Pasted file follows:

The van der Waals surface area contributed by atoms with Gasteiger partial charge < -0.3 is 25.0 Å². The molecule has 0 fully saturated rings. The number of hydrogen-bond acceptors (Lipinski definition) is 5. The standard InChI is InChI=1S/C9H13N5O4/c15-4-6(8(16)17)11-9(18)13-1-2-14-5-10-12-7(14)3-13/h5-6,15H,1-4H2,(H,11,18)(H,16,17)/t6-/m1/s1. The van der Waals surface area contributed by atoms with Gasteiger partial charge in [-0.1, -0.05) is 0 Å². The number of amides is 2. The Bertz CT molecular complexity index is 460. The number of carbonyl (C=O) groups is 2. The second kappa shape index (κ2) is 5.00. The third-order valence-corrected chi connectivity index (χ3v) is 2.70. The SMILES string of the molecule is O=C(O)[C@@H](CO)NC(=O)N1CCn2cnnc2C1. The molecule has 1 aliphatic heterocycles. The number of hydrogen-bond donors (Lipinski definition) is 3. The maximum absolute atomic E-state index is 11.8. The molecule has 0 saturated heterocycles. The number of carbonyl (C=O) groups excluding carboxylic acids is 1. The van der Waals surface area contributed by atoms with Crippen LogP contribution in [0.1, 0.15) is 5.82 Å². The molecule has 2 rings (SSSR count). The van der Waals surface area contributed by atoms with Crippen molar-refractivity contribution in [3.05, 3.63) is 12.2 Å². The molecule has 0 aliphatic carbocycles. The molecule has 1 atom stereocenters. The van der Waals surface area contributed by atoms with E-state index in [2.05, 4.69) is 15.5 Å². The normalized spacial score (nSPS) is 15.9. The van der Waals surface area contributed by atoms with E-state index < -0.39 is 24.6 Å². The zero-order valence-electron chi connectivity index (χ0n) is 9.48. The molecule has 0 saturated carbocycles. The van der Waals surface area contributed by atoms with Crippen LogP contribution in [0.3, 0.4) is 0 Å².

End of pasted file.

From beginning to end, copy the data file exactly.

The van der Waals surface area contributed by atoms with Gasteiger partial charge < -0.3 is 25.0 Å². The molecule has 0 fully saturated rings. The number of hydrogen-bond acceptors (Lipinski definition) is 5. The standard InChI is InChI=1S/C9H13N5O4/c15-4-6(8(16)17)11-9(18)13-1-2-14-5-10-12-7(14)3-13/h5-6,15H,1-4H2,(H,11,18)(H,16,17)/t6-/m1/s1. The van der Waals surface area contributed by atoms with Gasteiger partial charge in [-0.1, -0.05) is 0 Å². The number of amides is 2. The Bertz CT molecular complexity index is 460. The number of carbonyl (C=O) groups is 2. The second kappa shape index (κ2) is 5.00. The third-order valence-corrected chi connectivity index (χ3v) is 2.70. The SMILES string of the molecule is O=C(O)[C@@H](CO)NC(=O)N1CCn2cnnc2C1. The molecule has 1 aliphatic heterocycles. The number of hydrogen-bond donors (Lipinski definition) is 3. The maximum absolute atomic E-state index is 11.8. The molecule has 0 saturated heterocycles. The number of carbonyl (C=O) groups excluding carboxylic acids is 1. The van der Waals surface area contributed by atoms with Crippen LogP contribution in [0.1, 0.15) is 5.82 Å². The molecule has 2 rings (SSSR count). The van der Waals surface area contributed by atoms with Crippen molar-refractivity contribution in [3.05, 3.63) is 12.2 Å². The molecule has 0 aliphatic carbocycles. The molecule has 1 atom stereocenters. The van der Waals surface area contributed by atoms with E-state index in [2.05, 4.69) is 15.5 Å². The normalized spacial score (nSPS) is 15.9. The van der Waals surface area contributed by atoms with E-state index < -0.39 is 24.6 Å². The zero-order valence-electron chi connectivity index (χ0n) is 9.48. The molecule has 0 saturated carbocycles. The van der Waals surface area contributed by atoms with Crippen LogP contribution in [0.3, 0.4) is 0 Å².